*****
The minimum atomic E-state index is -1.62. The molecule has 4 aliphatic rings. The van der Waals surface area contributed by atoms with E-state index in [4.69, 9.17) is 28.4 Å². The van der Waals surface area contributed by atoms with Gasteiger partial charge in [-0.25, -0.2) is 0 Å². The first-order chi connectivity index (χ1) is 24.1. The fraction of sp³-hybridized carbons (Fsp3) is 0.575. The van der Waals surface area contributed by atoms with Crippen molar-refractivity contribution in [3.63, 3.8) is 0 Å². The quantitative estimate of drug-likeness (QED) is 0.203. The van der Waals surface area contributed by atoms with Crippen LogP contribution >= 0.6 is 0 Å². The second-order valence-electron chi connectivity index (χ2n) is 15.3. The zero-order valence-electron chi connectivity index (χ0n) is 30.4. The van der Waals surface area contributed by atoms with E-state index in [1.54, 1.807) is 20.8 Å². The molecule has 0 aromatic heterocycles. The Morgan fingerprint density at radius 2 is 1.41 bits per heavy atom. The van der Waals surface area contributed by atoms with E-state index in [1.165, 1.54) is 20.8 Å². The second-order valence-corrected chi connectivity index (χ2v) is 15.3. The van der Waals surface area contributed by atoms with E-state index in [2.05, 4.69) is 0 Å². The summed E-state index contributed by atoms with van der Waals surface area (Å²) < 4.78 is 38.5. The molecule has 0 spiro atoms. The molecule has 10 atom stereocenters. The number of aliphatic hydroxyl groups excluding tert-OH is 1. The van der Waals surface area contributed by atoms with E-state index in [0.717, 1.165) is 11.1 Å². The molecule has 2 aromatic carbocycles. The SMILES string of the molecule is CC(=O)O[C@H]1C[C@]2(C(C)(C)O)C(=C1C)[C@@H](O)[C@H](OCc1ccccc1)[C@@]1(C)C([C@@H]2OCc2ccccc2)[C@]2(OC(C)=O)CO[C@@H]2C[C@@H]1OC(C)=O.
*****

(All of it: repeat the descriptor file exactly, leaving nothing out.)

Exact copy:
The minimum atomic E-state index is -1.62. The molecule has 4 aliphatic rings. The van der Waals surface area contributed by atoms with E-state index in [4.69, 9.17) is 28.4 Å². The van der Waals surface area contributed by atoms with Gasteiger partial charge in [-0.25, -0.2) is 0 Å². The first-order chi connectivity index (χ1) is 24.1. The fraction of sp³-hybridized carbons (Fsp3) is 0.575. The van der Waals surface area contributed by atoms with Crippen molar-refractivity contribution in [3.63, 3.8) is 0 Å². The quantitative estimate of drug-likeness (QED) is 0.203. The van der Waals surface area contributed by atoms with Crippen LogP contribution >= 0.6 is 0 Å². The second-order valence-electron chi connectivity index (χ2n) is 15.3. The zero-order valence-electron chi connectivity index (χ0n) is 30.4. The van der Waals surface area contributed by atoms with E-state index in [1.54, 1.807) is 20.8 Å². The molecule has 0 aromatic heterocycles. The Morgan fingerprint density at radius 2 is 1.41 bits per heavy atom. The van der Waals surface area contributed by atoms with E-state index in [1.165, 1.54) is 20.8 Å². The second-order valence-corrected chi connectivity index (χ2v) is 15.3. The van der Waals surface area contributed by atoms with E-state index in [2.05, 4.69) is 0 Å². The summed E-state index contributed by atoms with van der Waals surface area (Å²) < 4.78 is 38.5. The molecule has 0 spiro atoms. The molecule has 10 atom stereocenters. The number of aliphatic hydroxyl groups excluding tert-OH is 1. The van der Waals surface area contributed by atoms with E-state index in [0.717, 1.165) is 11.1 Å². The molecule has 2 aromatic carbocycles. The SMILES string of the molecule is CC(=O)O[C@H]1C[C@]2(C(C)(C)O)C(=C1C)[C@@H](O)[C@H](OCc1ccccc1)[C@@]1(C)C([C@@H]2OCc2ccccc2)[C@]2(OC(C)=O)CO[C@@H]2C[C@@H]1OC(C)=O.